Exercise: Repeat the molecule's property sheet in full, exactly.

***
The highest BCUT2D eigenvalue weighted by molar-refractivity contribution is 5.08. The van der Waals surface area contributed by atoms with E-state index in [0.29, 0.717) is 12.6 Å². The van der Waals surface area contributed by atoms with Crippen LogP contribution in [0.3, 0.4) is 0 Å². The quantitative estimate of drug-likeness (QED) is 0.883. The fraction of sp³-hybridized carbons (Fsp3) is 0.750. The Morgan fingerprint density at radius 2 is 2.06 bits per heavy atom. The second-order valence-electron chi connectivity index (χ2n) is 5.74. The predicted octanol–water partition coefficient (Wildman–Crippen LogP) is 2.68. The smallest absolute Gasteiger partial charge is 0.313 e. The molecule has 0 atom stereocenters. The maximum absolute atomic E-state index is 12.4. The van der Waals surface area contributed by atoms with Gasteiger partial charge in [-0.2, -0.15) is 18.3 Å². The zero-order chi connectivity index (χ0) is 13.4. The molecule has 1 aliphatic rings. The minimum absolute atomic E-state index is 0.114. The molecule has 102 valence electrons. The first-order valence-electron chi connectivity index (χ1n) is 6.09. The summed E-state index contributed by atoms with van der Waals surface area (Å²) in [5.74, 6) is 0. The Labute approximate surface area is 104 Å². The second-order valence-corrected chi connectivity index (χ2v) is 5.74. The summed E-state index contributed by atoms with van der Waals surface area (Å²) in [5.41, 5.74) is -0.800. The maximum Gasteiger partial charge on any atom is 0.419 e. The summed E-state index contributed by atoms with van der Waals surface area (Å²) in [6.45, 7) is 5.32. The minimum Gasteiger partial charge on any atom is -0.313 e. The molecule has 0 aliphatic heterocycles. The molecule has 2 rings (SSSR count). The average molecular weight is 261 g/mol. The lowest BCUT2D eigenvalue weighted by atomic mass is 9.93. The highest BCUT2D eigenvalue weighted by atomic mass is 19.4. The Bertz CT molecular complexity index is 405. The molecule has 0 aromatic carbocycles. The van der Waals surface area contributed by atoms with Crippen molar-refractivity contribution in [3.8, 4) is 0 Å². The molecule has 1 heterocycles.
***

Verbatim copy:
The highest BCUT2D eigenvalue weighted by molar-refractivity contribution is 5.08. The van der Waals surface area contributed by atoms with E-state index in [0.29, 0.717) is 12.6 Å². The van der Waals surface area contributed by atoms with Crippen LogP contribution in [0.3, 0.4) is 0 Å². The quantitative estimate of drug-likeness (QED) is 0.883. The fraction of sp³-hybridized carbons (Fsp3) is 0.750. The Morgan fingerprint density at radius 2 is 2.06 bits per heavy atom. The second-order valence-electron chi connectivity index (χ2n) is 5.74. The predicted octanol–water partition coefficient (Wildman–Crippen LogP) is 2.68. The smallest absolute Gasteiger partial charge is 0.313 e. The molecule has 0 atom stereocenters. The maximum absolute atomic E-state index is 12.4. The van der Waals surface area contributed by atoms with Gasteiger partial charge in [-0.2, -0.15) is 18.3 Å². The zero-order chi connectivity index (χ0) is 13.4. The molecule has 1 aliphatic rings. The minimum absolute atomic E-state index is 0.114. The molecule has 102 valence electrons. The first-order valence-electron chi connectivity index (χ1n) is 6.09. The summed E-state index contributed by atoms with van der Waals surface area (Å²) in [5.74, 6) is 0. The Labute approximate surface area is 104 Å². The second-order valence-corrected chi connectivity index (χ2v) is 5.74. The summed E-state index contributed by atoms with van der Waals surface area (Å²) in [5.41, 5.74) is -0.800. The maximum Gasteiger partial charge on any atom is 0.419 e. The summed E-state index contributed by atoms with van der Waals surface area (Å²) in [6.45, 7) is 5.32. The minimum Gasteiger partial charge on any atom is -0.313 e. The molecule has 0 aliphatic heterocycles. The molecule has 2 rings (SSSR count). The average molecular weight is 261 g/mol. The lowest BCUT2D eigenvalue weighted by atomic mass is 9.93. The highest BCUT2D eigenvalue weighted by atomic mass is 19.4. The Bertz CT molecular complexity index is 405. The molecule has 0 aromatic carbocycles. The van der Waals surface area contributed by atoms with Crippen molar-refractivity contribution in [3.8, 4) is 0 Å². The molecule has 1 heterocycles.